There are many descriptions and so much information available contrasting the differences between Leaders who deliver and Leaders who destroy, so called ‘good’ leadership and ‘bad’ leadership, the differences between a Boss and a Leader (Bosses push from behind. Leaders lead from the front and by example, and practice pull) that I encourage everyone to explore the differences as they have the opportunity, and to increase the learning curve.

“Great leaders believe they work for their team. Average leaders believe their team works for them”. Alexander Den Heijer

Just as in the Request/Promise cycle of the Lean supply and production chains, the roles of any particular individual or firm changes depending where we are at any given production moment in the chain or process. At one moment in the process, the General Contractor may be the Provider or Promisor to the Owner as the Client or Requester, and at another moment in the process the General Contractor is the Requester of a Trade Partner or a Supplier, who in turn is the Promisor responding to a request made by the entity above them on the chain. And so on down the line of the process or supply chain.

Illustrations from the AGC-LCEP Program Unit 5 The Lean Supply Chain © AGC of America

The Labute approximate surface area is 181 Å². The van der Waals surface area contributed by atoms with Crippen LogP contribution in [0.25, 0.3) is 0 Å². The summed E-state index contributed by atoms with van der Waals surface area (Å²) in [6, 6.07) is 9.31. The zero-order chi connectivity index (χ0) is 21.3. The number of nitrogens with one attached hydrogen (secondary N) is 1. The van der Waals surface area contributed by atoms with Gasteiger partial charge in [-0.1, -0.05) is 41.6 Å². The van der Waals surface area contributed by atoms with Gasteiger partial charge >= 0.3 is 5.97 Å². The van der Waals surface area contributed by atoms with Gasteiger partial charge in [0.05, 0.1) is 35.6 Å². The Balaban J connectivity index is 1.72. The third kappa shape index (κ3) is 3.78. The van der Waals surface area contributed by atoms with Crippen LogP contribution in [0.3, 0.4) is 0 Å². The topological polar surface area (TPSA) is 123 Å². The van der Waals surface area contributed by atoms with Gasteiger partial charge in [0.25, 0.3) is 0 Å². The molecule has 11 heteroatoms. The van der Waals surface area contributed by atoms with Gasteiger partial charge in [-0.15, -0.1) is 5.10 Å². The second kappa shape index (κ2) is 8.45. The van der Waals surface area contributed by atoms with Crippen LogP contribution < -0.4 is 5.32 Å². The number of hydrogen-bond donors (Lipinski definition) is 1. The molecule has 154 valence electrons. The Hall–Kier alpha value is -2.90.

Our roles as Leaders change in a similar manner depending on what moment we are in on the Leader/Team-member chain. At one moment we may be the Leader of a portion of a process and at others we may be responding as a performing Team member to a Leader above us. Tracey Richardson, a thought leader in Lean who spent many years learning from Toyota has a great chart titled the “Focus Areas by Level of Leadership” which illustrates some of the responsibilities and differences in fields of influence and the interrelationship of the various roles of the Executive Senior Leader to the Manager to the Supervisor to the Primary Process Owner, and it may be extended ever further up or down the line to their Lead, to the Newly Learning Apprentice and beyond.

My point here is that the same rules of engagement outlined above in this article must be applied both up and down the Leadership line. They do not just apply to the Team partners we may be leading, but the same rules of empathy, understanding, connection, and all the points covered must be extended and applied up the chain to those who oversee leading us – even if we think that leadership is flawed, ineffective, or worse. To help illustrate this point even further, here is another brief video by Simon Sinek, addressing this very issue, titled “How to Change our Leaders,” please take a look.